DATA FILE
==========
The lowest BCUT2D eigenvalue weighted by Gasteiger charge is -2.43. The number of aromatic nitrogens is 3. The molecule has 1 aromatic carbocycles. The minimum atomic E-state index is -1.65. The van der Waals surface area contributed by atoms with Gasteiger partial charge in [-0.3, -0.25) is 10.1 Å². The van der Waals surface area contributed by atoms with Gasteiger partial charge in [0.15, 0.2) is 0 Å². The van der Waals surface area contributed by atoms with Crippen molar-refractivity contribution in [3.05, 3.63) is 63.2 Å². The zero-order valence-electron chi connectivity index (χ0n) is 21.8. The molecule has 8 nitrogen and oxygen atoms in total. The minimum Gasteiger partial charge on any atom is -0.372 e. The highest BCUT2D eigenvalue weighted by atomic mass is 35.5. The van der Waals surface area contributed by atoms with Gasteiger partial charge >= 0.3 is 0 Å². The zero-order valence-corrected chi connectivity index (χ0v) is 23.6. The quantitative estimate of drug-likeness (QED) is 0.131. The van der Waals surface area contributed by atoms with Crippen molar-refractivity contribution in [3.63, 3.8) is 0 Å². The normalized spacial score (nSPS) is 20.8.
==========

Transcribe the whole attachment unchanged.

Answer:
The lowest BCUT2D eigenvalue weighted by Gasteiger charge is -2.43. The number of aromatic nitrogens is 3. The molecule has 1 aromatic carbocycles. The minimum atomic E-state index is -1.65. The van der Waals surface area contributed by atoms with Gasteiger partial charge in [-0.3, -0.25) is 10.1 Å². The van der Waals surface area contributed by atoms with Gasteiger partial charge in [0.15, 0.2) is 0 Å². The van der Waals surface area contributed by atoms with Crippen molar-refractivity contribution in [3.05, 3.63) is 63.2 Å². The zero-order valence-electron chi connectivity index (χ0n) is 21.8. The molecule has 8 nitrogen and oxygen atoms in total. The minimum Gasteiger partial charge on any atom is -0.372 e. The highest BCUT2D eigenvalue weighted by atomic mass is 35.5. The van der Waals surface area contributed by atoms with Gasteiger partial charge >= 0.3 is 0 Å². The zero-order valence-corrected chi connectivity index (χ0v) is 23.6. The quantitative estimate of drug-likeness (QED) is 0.131. The van der Waals surface area contributed by atoms with Crippen molar-refractivity contribution in [3.63, 3.8) is 0 Å². The normalized spacial score (nSPS) is 20.8.